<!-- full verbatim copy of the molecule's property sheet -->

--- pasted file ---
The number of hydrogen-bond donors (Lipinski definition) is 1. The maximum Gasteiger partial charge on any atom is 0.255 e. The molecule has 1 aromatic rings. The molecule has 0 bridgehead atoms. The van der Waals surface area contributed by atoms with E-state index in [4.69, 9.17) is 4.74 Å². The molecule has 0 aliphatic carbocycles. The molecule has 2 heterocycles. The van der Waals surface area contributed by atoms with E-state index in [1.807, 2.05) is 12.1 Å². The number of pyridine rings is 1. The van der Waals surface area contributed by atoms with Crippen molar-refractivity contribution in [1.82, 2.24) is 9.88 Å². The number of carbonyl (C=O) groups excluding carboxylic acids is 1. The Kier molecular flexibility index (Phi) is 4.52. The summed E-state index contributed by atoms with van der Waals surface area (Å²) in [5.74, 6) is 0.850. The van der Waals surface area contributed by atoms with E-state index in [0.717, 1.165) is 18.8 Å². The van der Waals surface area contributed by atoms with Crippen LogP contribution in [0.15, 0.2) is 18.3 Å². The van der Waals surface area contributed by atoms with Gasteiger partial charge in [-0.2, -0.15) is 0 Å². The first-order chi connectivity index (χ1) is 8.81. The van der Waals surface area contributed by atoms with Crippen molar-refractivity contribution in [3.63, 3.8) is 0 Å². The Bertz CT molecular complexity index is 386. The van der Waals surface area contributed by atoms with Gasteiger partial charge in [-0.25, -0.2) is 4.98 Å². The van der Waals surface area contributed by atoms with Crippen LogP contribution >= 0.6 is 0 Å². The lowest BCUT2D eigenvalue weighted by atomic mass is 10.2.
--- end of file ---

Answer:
The number of hydrogen-bond donors (Lipinski definition) is 1. The maximum Gasteiger partial charge on any atom is 0.255 e. The molecule has 1 aromatic rings. The molecule has 0 bridgehead atoms. The van der Waals surface area contributed by atoms with E-state index in [4.69, 9.17) is 4.74 Å². The molecule has 0 aliphatic carbocycles. The molecule has 2 heterocycles. The van der Waals surface area contributed by atoms with E-state index in [1.807, 2.05) is 12.1 Å². The number of pyridine rings is 1. The van der Waals surface area contributed by atoms with Crippen molar-refractivity contribution in [1.82, 2.24) is 9.88 Å². The number of carbonyl (C=O) groups excluding carboxylic acids is 1. The Kier molecular flexibility index (Phi) is 4.52. The summed E-state index contributed by atoms with van der Waals surface area (Å²) in [5.74, 6) is 0.850. The van der Waals surface area contributed by atoms with E-state index in [0.717, 1.165) is 18.8 Å². The van der Waals surface area contributed by atoms with Crippen LogP contribution in [0.15, 0.2) is 18.3 Å². The van der Waals surface area contributed by atoms with Gasteiger partial charge in [-0.2, -0.15) is 0 Å². The first-order chi connectivity index (χ1) is 8.81. The van der Waals surface area contributed by atoms with Crippen molar-refractivity contribution in [3.63, 3.8) is 0 Å². The Bertz CT molecular complexity index is 386. The van der Waals surface area contributed by atoms with Gasteiger partial charge in [-0.25, -0.2) is 4.98 Å². The van der Waals surface area contributed by atoms with Crippen LogP contribution >= 0.6 is 0 Å². The lowest BCUT2D eigenvalue weighted by atomic mass is 10.2.